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An apartment building that was renovated to add additional units in the west end of Vancouver. (DARRYL DYCK/THE GLOBE AND MAIL)
An apartment building that was renovated to add additional units in the west end of Vancouver. (DARRYL DYCK/THE GLOBE AND MAIL)

Vancouver mulls letting landlords add floors to old apartment buildings Add to ...

It is a way to add more housing in Vancouver’s apartment zones, but one that would not not result in wholesale demolition of old buildings and replacement by expensive new condos.

The solution: Allow owners of the city’s hundreds of low-rise apartment buildings to add one or two floors.

That is something the association of B.C. landlords has suggested to the city as a compromise between keeping a moratorium on demolition and throwing the doors open to re-development.

And Vancouver’s mayor and planners are signalling they are open to the idea.

“There is an opportunity for some of these older buildings to be gently densified,” said David Hutniak, the chief executive officer of LandlordBC. “It would prevent dumping these buildings into a landfill.”

And, he said, it is likely much more politically palatable to politicians than the idea of allowing straight-out redevelopment, which would likely provoke a huge backlash from residents about the loss of affordable housing and the arrival of dozens of towers.

“There’s so many of these, and if we could overnight make them four storeys, who would even notice?” said Mr. Hutniak, who said more radical change is unlikely. “Tear everything down and build high-rises? That’s not going to happen.”

His suggestion, first raised with the city a couple of years ago, is the first alternative from the rental sector, aside from a constant push to get back the right to demolition and redevelopment, since council imposed a moratorium on any demolition of those old apartments more than a decade ago as a way of preserving one of Vancouver’s cheapest forms of housing.

Mayor Gregor Robertson brought up the idea in a speech last week about the city’s plans for a dramatic change in housing policy, naming five new potential sources for housing in Vancouver that could help make the city more affordable.

One of them was the possibility of adding floors to older buildings in the city’s apartment zones.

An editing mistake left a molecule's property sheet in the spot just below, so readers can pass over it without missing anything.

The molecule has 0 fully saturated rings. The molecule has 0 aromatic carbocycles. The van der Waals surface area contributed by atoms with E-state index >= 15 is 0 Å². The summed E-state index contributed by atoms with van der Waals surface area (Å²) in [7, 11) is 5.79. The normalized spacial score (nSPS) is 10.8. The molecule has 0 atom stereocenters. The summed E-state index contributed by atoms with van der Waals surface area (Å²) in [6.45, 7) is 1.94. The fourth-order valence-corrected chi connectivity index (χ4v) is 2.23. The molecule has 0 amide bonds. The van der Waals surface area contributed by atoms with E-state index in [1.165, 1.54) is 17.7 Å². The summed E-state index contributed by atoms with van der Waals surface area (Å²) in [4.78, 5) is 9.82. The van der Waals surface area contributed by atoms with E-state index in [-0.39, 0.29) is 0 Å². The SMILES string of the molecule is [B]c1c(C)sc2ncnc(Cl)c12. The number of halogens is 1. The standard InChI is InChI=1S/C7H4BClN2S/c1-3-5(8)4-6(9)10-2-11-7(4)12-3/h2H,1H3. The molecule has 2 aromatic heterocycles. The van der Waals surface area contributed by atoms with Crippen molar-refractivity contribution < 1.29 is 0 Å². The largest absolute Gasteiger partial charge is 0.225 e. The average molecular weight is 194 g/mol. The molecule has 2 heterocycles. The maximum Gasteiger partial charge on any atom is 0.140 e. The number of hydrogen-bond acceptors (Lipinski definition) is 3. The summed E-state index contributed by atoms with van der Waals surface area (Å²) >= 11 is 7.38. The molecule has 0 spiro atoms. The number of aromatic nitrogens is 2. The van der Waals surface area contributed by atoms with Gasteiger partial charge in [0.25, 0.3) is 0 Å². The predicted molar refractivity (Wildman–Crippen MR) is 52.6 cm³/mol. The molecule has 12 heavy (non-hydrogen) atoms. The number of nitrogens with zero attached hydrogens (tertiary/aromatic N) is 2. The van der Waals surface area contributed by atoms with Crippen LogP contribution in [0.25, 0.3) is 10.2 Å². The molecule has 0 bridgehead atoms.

Vancouver assistant planning director Anita Molaro said this week that “it’s something we’ll be looking at.”

The change would require the city to alter its rules for many of its different apartment zones to allow more density. As well, she said, protections would be needed for existing tenants.

Ms. Molaro said more than half a dozen redevelopments have been done in the past few years in the West End, one of the few areas where zoning for apartments allows owners to add a floor.

One recent project by Deecorp Properties Ltd. at Jervis and Harwood streets renovated a three-storey building to four storeys, expanding the number of units from 22 to 38.

But people in the industry are divided on how workable the idea is.

“I think it’s an impossible dream,” said Margot Innes, who owns a 24-unit, 52-year-old apartment in Marpole. “You’d be rebuilding to such an extent, there’s no point in doing it.”

Ms. Innes said the upgrades needed to meet the city’s requirements for earthquake-proofing, sprinklers, foundations, stair space and more would make the whole project more expensive than any extra rent from new units could cover.

She said if the city is serious, it should pay for a test case in one building.

At one of Vancouver’s biggest apartment-owning companies, the sentiment is the same.

“It would be such a major expense that it would be cheaper to tear down the building,” said Hani Lammam, vice-president at Cressey Development Corporation.

But Mr. Hutniak said several owners have done that kind of redevelopment in the past few years.

He said the city would need a very clear set of rules and to show some flexibility when it comes to installing stairs and elevators to contemporary standards.

“Right now, you have to be pretty committed to go through the process at the city,” Mr. Hutniak said. “If you had a nice, transparent process and some certainty, more people would come to the table.”

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